He was hardly as visible as his ever-present partner Allan Pepper at New York’s historic Bottom Line showcase club, but co-owner Stanley Snadowsky, who had long lived in Las Vegas and died there Monday at 70 of diabetic complications, remained inextricably bound to Pepper in one of the most durable and enduring duos in the music business.
“He was surrounded by family and knew he was loved,” says Pepper, “and one of his favorite albums, Meat Loaf’s Bat Out Of Hell, was on repeat play.”
But Meat Loaf was just one of hundreds of acts of all music genres who found fame on the Bottom Line stage. During its existence from 1974 to 2004, the Greenwich Village club was host to everyone from Bruce Springsteen and Billy Joel to Dolly Parton, Miles Davis, Tito Puente, Joan Baez, Dizzy Gillespie, Lou Reed, Harry Chapin, Jane Siberry, The Turtles, Prince, The Cars, The Police, David Johansen, Laura Nyro, Elvis Costello and Suzanne Vega—to name just a few of the thousands of other musicians and comedians who performed there.
A criminal and entertainment lawyer, Snadowsky first met Pepper in the first grade, in Brooklyn’s Flatbush neighborhood, “but we didn’t form a relationship until third grade!” Pepper reflects. “It was a magic bond: We were really close friends and business partners from our early twenties on, and experienced every rite of passage you can think about together, from deaths in the family to happy occasions of weddings and births and great successes in business and problems in business--every station one could think about that two people can face. He was my oldest friend.”
They stayed partners until the day he died.
“I don’t remember a day of my life without him,” says Pepper. “He always said that the reason we worked so well together was that we had a very healthy respect for each other’s strengths and weaknesses: He knew where I needed help and I knew where he needed it, and we respected that.”
On Snadowsky’s side, the strength was in business.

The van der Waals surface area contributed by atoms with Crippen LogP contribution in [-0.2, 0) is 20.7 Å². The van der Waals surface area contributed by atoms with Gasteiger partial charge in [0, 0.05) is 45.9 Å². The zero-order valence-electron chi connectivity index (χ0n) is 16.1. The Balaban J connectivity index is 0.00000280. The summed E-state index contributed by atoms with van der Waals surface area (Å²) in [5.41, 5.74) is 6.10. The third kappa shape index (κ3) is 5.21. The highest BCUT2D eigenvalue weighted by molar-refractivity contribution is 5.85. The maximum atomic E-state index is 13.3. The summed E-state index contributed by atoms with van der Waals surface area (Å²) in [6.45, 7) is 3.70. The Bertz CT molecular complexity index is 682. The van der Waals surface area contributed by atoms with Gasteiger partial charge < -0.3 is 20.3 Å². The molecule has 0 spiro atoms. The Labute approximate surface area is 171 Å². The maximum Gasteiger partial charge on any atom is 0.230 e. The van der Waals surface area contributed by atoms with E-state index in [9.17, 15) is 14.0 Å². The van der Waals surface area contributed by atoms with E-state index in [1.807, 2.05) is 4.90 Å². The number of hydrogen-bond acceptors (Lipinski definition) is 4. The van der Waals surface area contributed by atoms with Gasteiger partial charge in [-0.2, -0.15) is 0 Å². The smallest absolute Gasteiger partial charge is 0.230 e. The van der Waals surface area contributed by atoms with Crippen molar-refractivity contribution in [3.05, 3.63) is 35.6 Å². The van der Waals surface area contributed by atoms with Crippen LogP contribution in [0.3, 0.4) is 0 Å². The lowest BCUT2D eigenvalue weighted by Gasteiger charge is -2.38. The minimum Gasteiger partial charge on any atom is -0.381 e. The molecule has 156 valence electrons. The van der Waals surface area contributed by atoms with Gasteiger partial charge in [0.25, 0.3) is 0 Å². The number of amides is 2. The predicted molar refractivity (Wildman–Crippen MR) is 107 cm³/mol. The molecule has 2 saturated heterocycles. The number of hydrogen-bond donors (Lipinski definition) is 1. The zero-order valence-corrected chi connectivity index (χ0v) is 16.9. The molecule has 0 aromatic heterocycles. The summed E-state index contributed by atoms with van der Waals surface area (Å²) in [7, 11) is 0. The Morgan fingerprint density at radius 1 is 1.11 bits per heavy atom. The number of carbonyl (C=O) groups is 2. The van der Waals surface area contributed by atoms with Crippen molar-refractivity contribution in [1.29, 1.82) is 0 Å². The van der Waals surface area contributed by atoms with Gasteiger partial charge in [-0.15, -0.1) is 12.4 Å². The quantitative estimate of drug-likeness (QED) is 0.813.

“I never knew anyone smarter,” continues Pepper. “He had this unique Solomon-like gift in knowing how to make a deal, and he always came to a situation prepared to make a deal. But he always felt that a deal didn’t work unless it was good for both sides: If one side had an advantage over the other side, it wasn’t a good deal--even if that person was his client. He heard me say over and over to him that nobody could negotiate better.”
He illustrates: “The Tubes were playing New York for the first time and their agent called and asked us to extend the stage. Stanley listened very patiently and said, ‘We can do this, but you’ll have to pay for the tickets that we’re knocking out to extend the stage.’ They said okay, and Stanley said, ‘You’ll also have to pay for the food and liquor we’re losing for every one of those seats!’”
Snadowsky, Pepper added, “had a great mind. If you were in an argument with Stanley and bought the first premise he laid down, you were done! But he had a very generous heart.”
Singer-songwriter Christine Lavin, who was a Bottom Line regular as a performer and patron, recalls how special it was working with the owners.
“We always worked on a handshake [for] an agreed amount of pay, but if the show drew better than expected they'd always pay more than agreed to,” she says. “I always knew that if my agent had insisted on a signed contract they would have done that, but they would never have paid a little more, the way they did with a handshake. It was very old school, and I liked that.”
The Roches’ Suzzy Roche, whose classic Christmas album with the group We Three Kings came out of their annual holiday shows at the club, likewise credits Snadowsky and Pepper for giving “so many of us a home in music.”
“The Bottom Line was historic,” she says. “The first time we played at the Bottom Line, it felt like we had made the big time! We went on to play there for years--it was our New York City home--and there would have been no Roches Christmas show if it weren't for Allan and Stanley taking a chance on the show. Those were way before the days when anyone had a Christmas show or explored the idea of songwriters writing Christmas songs. Of course the idea caught on and now people all over the country have holiday shows in their own communities. That's a wonderful thing!”